At his two-hour rally in Battle Creek, Mich. on Wednesday night, which presented a surreal split screen with the vote unfolding in the Capitol 600 miles away, Trump cycled through outraged indignation to claims that he was barely even being impeached.
“There’s no crime! There’s no crime, right!” he argued. “They call it impeachment light.”
In a different moment, he acknowledged the day’s events before playing down their import. “You get impeached,” Trump said. “That may be a record that will last forever, but you know what they have done? They’ve cheapened the impeachment process.”
The sentiments echoed comments Trump made Tuesday in the Oval Office. There, asked whether he bore any responsibility for his impending impeachment, the president replied, “Zero, to put it mildly.”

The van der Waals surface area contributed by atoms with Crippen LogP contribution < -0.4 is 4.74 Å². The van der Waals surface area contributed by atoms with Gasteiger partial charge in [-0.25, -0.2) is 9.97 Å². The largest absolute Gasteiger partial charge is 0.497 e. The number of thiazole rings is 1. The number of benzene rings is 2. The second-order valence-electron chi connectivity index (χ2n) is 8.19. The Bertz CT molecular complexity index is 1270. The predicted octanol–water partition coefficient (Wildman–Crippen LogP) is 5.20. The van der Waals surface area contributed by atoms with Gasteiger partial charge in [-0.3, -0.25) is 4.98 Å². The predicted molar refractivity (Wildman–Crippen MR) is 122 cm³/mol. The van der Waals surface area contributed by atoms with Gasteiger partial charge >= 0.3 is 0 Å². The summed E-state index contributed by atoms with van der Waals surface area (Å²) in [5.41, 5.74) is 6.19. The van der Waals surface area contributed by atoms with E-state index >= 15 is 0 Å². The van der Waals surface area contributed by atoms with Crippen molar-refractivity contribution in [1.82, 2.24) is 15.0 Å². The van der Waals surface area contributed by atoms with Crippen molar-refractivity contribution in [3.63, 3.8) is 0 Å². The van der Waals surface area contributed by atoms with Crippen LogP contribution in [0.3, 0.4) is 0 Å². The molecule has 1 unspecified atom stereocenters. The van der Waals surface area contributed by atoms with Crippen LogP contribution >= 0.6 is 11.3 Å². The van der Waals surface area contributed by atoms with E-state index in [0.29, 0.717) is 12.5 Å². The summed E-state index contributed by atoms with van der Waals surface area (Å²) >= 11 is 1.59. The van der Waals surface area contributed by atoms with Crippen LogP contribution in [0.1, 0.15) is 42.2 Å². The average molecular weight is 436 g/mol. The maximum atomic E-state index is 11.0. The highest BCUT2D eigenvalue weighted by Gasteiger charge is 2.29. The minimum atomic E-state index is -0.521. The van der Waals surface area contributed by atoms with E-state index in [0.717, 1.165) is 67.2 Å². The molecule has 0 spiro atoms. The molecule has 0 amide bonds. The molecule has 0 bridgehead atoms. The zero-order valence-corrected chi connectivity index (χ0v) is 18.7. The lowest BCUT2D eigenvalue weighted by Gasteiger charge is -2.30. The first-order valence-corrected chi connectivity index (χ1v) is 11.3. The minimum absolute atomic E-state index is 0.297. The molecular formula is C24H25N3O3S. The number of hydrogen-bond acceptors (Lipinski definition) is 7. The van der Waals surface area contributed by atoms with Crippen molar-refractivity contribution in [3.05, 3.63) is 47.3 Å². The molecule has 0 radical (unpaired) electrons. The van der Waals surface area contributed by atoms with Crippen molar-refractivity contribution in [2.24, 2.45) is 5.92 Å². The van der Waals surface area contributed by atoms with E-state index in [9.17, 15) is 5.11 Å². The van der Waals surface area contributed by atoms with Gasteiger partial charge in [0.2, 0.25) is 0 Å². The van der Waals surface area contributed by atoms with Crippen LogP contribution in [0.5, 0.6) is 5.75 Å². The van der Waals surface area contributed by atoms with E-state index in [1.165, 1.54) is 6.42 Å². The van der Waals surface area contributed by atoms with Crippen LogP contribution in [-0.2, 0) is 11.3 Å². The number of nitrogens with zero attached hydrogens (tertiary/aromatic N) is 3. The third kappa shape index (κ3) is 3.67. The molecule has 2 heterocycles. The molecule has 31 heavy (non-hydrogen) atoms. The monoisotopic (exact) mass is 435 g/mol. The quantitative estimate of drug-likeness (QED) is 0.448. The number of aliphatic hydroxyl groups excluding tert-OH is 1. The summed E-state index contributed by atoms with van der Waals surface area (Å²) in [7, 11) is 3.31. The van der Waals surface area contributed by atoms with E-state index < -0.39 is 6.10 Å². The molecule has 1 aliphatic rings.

Tony Schwartz, who co-wrote Trump’s 1987 bestseller, “The Art of the Deal,” and has since become a sharp critic of the president, said Trump clearly is upset about his asterisk now forever affixed to his presidency.
“It’s evident that he is suffering in whatever way he does, manifested by the hundreds of tweets and the anger and the two-hour diatribe,” he said, referring to Wednesday night’s rally.
Schwartz likened the president to “a balloon with a small pinprick hole” that is constantly “leaking self-worth.”
“That’s his life work, blowing that balloon back,” Schwartz continued. “It is a grim survival mentality. Impeachment is simply the most extreme version of something he must blow back against.”
Scott Clement and Philip Rucker contributed to this report.